Replacement of Trident is 'unwarranted' and 'unethical' say Churches

The Baptist Union of Great Britain, the Church ofScotland, the Methodist Church, the United Reformed Church andQuakers in Britain have said that the proposals to renew theTrident nuclear weapons system are 'unwarranted' and'unethical.'

This announcement comes in advance of the Parliamentary debateon Trident is to take place, where the UK Government will seekapproval to spend £41 billion on building new submarines to carrynuclear weapons. 

The Churches have previously expressed dismay that the UKGovernment is resisting discussions sponsored by the United Nationson multilateral disarmament. UK Churches have been represented atNon-Proliferation Treaty conferences in New York and have soughtfor many years to influence Government policy on nuclear weapons.In 2015, 26 faith leaders called on the UK Government to join withothers in developing a robust plan of action to lead to a worldfree of nuclear weapons.

With a combined membership of over one million people in the UKalone, the leaders of the five Churches are encouraging all to prayand  write to their MPs.


Earlier this week, the General Assembly of the United ReformedChurch reiterated its opposition to the Trident nuclear weaponssystem and called for the negotiation of a treaty banning nuclearweapons. Alan Yates, Moderator of the General Assembly of theUnited Reformed Church said: "We appreciate that negotiations taketime, but the UK must take steps down the nuclear ladder. Thethreats that we face today are diverse and nuclear weapons simplycannot offer security or peace for anyone."

Rachel Lampard, Vice-President of the Methodist Conferenceadded: "It is scandalous that the UK Government has consistentlyopposed opportunities for discussion on multilateral disarmament. Adecision to build Trident submarines now, just as talks ondisarmament are due to get underway in the United Nations GeneralAssembly, seems ill-timed and unwarranted."

Paul Parker, Recording Clerk of Quakers in Britain said: "We seethat of God in everyone and seek to love our neighbours asourselves. A teaching which is present in many religions. Thismeans we cannot threaten others with weapons of mass destruction.We will build a more secure future by modelling in our own actionsthe behaviour that we ask of others."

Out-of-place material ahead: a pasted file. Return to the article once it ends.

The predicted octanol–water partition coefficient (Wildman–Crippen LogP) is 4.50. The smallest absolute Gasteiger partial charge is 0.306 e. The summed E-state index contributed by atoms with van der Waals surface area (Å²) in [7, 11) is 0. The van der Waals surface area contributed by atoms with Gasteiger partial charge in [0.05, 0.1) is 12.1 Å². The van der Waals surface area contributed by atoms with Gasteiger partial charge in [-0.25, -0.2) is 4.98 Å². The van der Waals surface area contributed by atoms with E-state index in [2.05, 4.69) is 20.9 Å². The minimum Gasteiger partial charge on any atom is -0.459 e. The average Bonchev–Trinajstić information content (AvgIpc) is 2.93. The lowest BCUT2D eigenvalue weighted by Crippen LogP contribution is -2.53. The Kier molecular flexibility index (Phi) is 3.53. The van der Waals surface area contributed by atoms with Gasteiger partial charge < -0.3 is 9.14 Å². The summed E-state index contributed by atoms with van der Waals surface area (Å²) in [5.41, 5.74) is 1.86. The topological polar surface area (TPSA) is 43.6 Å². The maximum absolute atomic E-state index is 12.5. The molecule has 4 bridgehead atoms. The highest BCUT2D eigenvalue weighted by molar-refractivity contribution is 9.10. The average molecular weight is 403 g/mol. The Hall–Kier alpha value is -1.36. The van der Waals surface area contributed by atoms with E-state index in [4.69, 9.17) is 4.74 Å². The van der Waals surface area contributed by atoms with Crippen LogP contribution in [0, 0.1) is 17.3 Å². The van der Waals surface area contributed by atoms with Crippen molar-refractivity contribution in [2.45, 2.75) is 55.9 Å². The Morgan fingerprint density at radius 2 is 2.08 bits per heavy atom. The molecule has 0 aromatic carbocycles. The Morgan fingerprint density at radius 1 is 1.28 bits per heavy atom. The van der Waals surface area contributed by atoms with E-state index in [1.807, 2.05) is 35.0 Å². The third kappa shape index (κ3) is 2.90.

Recalling that the Church of Scotland has spoken out againstnuclear weapons for thirty years, the Rt. Rev Dr Russell Barr,Moderator of the Church of Scotland said: "Attempts to sustainpeace through the threat of indiscriminate mass destruction couldnot be further from the peace to which Christ calls us. It is vitalthat the UK demonstrates the sort of change it wants to see in theworld; building peace through strong and courageous leadership andnot by commissioning more nuclear weapons."

The Revd Stephen Keyworth, Faith and Society Team Leader, theBaptist Union of Great Britain added: "We have an opportunity togive strong moral leadership and to work creatively as peacemakers.We will never achieve the peace which Scripture encourages ustowards with a defence policy built on fear -peace is achievedthrough justice and relationship, not fear."



  • For more information on the issue and to write to your MP,please visit the  Joint Public Issues website.
  • Policy Advisor, Steve Hucklesby, and Church and SocietySecretary, Grace Pengelly, are available for interview. Pleaseemail Toby Fairclough on  fairclought@methodistchurch.org.uk    or call on  020 75675208.
  • Earlier this year, all 8 Catholic Bishops of Scotlandsigned a statement in opposition to the renewal of Trident. Click here to read the story.